What Does The Future Hold For The FDA?

The recent recall of salmonella-tainted peanut butter products is just the latest of a string of regulatory failures by the ailing Food and Drug Administration. Former FDA official William Hubbard discusses major problems facing the FDA and proposals for how to fix them.

A New FDA Chief Will Take Over Agency 'At Risk'

A bottle of Vioxx.

The FDA has been criticized for not addressing problems with the painkiller Vioxx earlier. Numerous epidemiological studies pointed to the increased risk of cardiovascular problems associated with Vioxx several years before Merck voluntarily withdrew it from the market in 2004. Brendan McDermid/EPA/Corbis hide caption

itoggle caption Brendan McDermid/EPA/Corbis

One key post the White House has yet to fill is that of FDA commissioner. It's a tough one. Over the past 12 years, the Food and Drug Administration has had a permanent commissioner less than half the time.

The agency also has come under attack in recent years for its handling of food and drug safety issues.

A few years ago, the FDA was the subject of intense congressional scrutiny for not dealing with problems with the painkiller Vioxx early on. Members of Congress have accused the FDA of squelching dissenting opinions among some of its drug reviewers, of ignoring conflicts of interest among some of its outside advisers, and of being too close to the drug industry, which pays hefty fees to have new drugs reviewed.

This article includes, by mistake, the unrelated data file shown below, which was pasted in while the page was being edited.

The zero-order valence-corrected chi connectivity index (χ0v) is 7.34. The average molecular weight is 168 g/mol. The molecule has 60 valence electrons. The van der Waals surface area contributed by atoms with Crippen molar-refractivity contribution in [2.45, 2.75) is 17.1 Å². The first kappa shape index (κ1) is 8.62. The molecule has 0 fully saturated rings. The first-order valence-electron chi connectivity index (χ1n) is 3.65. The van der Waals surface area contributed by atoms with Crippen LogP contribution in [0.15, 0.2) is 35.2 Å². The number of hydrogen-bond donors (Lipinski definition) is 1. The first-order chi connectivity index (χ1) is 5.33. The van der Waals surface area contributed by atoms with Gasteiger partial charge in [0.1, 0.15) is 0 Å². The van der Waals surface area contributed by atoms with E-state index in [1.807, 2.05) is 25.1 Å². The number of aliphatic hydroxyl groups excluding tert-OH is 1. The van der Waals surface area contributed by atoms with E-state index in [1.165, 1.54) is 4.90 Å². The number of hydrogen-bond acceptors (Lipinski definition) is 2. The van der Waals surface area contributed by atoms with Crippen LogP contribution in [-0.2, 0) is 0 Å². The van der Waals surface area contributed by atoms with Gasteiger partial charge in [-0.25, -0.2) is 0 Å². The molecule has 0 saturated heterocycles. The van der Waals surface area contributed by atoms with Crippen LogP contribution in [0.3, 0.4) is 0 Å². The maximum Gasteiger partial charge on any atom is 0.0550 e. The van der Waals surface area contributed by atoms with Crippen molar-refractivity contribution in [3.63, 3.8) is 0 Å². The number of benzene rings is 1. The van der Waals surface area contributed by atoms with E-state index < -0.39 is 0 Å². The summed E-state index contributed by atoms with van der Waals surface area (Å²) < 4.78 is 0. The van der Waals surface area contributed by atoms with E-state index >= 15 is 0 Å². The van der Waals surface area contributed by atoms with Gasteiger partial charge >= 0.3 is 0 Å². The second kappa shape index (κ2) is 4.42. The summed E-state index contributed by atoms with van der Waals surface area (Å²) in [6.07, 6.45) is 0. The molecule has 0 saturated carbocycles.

Whoever becomes commissioner will be taking over an agency that the government's own investigators have judged to be "at risk." A Government Accountability Office report last month stated that the FDA "is facing significant challenges that compromise its ability to protect Americans from unsafe and ineffective products."

FDA watchers say the agency needs more power and money to do its job well.

"The agency is at a tipping point," says William Hubbard, who was the associate commissioner for policy and planning at the FDA for 14 years. "The budget is in terrible shape, and the challenges are escalating."

On the food front, consumer advocates and politicians say the agency should have had better inspection procedures in place. Ideally, such procedures would prevent outbreaks like the salmonella outbreak that has been traced to a single manufacturing plant in Blakely, Ga.

"The FDA ... doesn't have the legal tools or the resources, the staff and inspectors to prevent these outbreaks," says Caroline Smith DeWaal of the Center for Science in the Public Interest.

A new commissioner also will have to deal with a move on Capitol Hill to split off the FDA's food safety division and create a whole new agency. The GAO report lists other challenges for the FDA — including improving inspections of foreign drug manufacturing plants and ensuring that drug companies that win provisional approval to market their products deliver on promised safety studies.

Once President Obama nominates a new commissioner, that person will have to be approved by the Senate. A White House spokesman has said a nomination is imminent.

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